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Marathon 4 Sebastian’s


 Why? With the rain lashing down and fierce winds, why am I dragging myself out of bed at 6 o’clock in the morning to run 8-10 miles in the dark? Why? – Training for the London Marathon. But standing at the end of the run, exhausted and soaking wet, looking like a dog that’s just been for a dip in the local stream, that didn’t really provide any solace. On reflection it’s not just ‘why’, more a question of ‘reason’ and ‘motivation’.

The reason, simple on the surface, is to raise money for Sebastian’s Action Trust – or more to the point, to raise funds in order to help provide families of seriously-ill children with practical and emotional support. Dig a little deeper and it’s about doing something that will go towards creating opportunities for these families to have quality time together to relax, recharge and rebuild, never having to face life alone.

The motivation comes from the memory of my little hero and baby boy, Beni, who died Christmas-time-before-last when he was only 18 months. To simply survive each day he had no other choice than to give his all. Beni had Myobular Mopathy, a condition that causes muscle weakness. Just breathing is a fight, let alone developing his strength so that he could sit up, hold his head up, learn basic sign, make his voice heard, or simple smile. If Beni, a little boy suffering from a life threatening condition could achieve so much, then I can run 26 miles!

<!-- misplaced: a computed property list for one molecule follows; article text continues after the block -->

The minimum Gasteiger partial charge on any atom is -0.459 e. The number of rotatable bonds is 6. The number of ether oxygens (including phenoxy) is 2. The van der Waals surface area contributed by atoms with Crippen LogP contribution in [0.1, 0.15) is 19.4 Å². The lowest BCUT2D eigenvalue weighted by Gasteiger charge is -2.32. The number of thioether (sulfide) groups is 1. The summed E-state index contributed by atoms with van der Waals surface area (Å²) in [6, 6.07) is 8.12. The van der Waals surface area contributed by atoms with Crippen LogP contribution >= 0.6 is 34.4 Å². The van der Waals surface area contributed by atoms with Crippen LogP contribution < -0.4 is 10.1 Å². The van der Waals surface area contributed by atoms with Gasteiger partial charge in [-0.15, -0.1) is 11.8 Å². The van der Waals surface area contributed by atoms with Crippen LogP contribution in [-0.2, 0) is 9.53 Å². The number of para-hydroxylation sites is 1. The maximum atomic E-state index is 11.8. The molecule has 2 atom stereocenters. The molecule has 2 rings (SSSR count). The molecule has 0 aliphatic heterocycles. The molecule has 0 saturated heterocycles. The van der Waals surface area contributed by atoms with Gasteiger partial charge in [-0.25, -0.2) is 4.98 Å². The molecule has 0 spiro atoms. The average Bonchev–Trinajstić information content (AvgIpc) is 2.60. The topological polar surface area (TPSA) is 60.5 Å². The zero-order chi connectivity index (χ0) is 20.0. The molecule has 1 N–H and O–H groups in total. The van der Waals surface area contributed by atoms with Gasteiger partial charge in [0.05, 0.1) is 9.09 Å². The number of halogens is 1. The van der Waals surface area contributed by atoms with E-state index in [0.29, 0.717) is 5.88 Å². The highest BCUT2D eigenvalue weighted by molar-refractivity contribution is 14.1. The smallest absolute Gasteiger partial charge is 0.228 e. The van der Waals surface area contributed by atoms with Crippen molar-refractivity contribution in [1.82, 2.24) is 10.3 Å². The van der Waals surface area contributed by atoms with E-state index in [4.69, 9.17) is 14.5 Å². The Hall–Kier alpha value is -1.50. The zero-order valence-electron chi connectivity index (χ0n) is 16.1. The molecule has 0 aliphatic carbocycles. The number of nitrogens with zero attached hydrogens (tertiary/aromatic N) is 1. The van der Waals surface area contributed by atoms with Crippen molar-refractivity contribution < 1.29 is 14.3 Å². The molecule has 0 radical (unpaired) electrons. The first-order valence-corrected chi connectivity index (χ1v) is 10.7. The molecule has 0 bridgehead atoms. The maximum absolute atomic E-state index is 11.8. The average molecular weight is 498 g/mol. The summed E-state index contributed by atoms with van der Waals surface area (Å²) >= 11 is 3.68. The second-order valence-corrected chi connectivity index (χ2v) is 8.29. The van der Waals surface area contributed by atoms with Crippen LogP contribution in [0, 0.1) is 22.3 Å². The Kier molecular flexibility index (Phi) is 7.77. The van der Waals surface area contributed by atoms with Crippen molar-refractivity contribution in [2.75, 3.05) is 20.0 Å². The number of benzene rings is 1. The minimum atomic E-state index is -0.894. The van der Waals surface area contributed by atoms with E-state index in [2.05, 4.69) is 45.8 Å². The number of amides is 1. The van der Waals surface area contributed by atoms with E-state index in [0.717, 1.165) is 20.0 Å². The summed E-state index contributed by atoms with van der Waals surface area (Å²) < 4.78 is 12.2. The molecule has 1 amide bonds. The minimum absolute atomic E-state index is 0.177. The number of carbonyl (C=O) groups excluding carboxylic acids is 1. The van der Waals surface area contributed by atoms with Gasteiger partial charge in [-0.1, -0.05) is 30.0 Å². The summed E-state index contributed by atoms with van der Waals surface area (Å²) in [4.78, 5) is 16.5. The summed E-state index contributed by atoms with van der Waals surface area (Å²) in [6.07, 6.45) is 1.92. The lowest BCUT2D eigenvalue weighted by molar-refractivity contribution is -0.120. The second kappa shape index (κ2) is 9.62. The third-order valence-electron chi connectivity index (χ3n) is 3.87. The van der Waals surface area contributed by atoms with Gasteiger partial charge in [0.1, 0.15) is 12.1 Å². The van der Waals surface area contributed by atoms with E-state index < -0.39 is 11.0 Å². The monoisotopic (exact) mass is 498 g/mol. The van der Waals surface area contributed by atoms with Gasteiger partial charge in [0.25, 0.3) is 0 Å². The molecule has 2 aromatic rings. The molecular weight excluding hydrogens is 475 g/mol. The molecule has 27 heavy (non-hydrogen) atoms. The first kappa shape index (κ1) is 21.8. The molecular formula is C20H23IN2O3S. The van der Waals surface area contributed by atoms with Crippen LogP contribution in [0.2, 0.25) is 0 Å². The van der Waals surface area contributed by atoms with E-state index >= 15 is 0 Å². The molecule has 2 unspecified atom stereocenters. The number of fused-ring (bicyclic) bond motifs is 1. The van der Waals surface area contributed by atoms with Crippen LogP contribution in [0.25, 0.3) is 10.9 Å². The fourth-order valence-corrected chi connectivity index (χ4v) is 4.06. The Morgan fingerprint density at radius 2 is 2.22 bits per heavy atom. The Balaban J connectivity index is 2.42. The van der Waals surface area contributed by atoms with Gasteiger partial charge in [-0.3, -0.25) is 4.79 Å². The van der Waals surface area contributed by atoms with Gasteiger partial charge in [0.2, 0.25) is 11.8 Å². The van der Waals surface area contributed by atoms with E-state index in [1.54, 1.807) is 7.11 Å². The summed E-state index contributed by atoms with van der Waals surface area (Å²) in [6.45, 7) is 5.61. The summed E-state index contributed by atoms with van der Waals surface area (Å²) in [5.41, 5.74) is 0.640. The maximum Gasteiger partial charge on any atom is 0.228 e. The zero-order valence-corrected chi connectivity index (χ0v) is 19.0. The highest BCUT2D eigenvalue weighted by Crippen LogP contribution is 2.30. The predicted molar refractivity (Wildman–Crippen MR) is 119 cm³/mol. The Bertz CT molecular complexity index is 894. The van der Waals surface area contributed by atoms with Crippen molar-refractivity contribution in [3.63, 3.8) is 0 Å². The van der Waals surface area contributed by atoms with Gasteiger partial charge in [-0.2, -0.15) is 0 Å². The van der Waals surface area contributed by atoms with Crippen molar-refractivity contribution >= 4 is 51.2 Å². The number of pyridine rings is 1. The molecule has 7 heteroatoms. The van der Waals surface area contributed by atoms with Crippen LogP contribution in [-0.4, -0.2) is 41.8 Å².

So there I am, 4 times a week, out with my training partner Willow, my 9 month old dog (a white lab cross, but reminds me of the HMV dog), dressed in my luminous t-shirt, luminous running jacket and luminous hat, appearing as some throw-back from the late eighties, gradually extending the distance each week. Long runs are reserved for Saturday’s with shorter runs Tuesday, Wednesday and Thursday. Right now my long run is up to 16 miles and I’m trying to deal with the prospect that on the day I’ll need to run a further 10 miles! This weekend, however, I’ve only got the 13 miles of the Reading Half Marathon to contend with.

It was way back in September when I signed-up for the Reading Half. While I’m fairly sporty with football and squash, I’m not a runner. So when asked in the application form how fast I’d completed the half marathon I had no real idea. “3 hours?” Feedback from friends, colleagues and loved ones was pretty unanimous: 3 hours for half a marathon is quite slow. Remembering this advice, when I completed the sign-up for the London Marathon, I took a slightly different approach and asked myself “How quickly could Mo Farah run it?” – 2 hours? Acknowledging that Mo is slightly out of my league, but thinking I can’t be so slow that it’ll take me twice as long, I said “3 1/2 hours”. Turns out, that 8 minute miles is quite fast for a novice runner!

Months lapsed, Christmas came and went, but the training had yet to start. That’s when the panic started. Perhaps I wasn’t appreciating how hard preparing for and running the marathon would be. So with 14 weeks to go, I hit to the road to gauge where I was at. 8 miles in 1hr 10 mins (8 3/4 minutes per mile). A quick search of the Internet and I’m delighted to find it’s exactly where I’m meant to be. But If I’d left starting training for another week, it would have been difficult for me to be ready in time. Now, with 6 weeks to go, I’m still on track and running at an 8 minute mile average.

Please take the time to sponsor me at, and why not make the trek to Reading this Sunday (2nd March) to cheer me on in the Reading Half Marathon – I’ll be the one in the Sebastian’s Action Trust top. - Stuart Hall-Cooper


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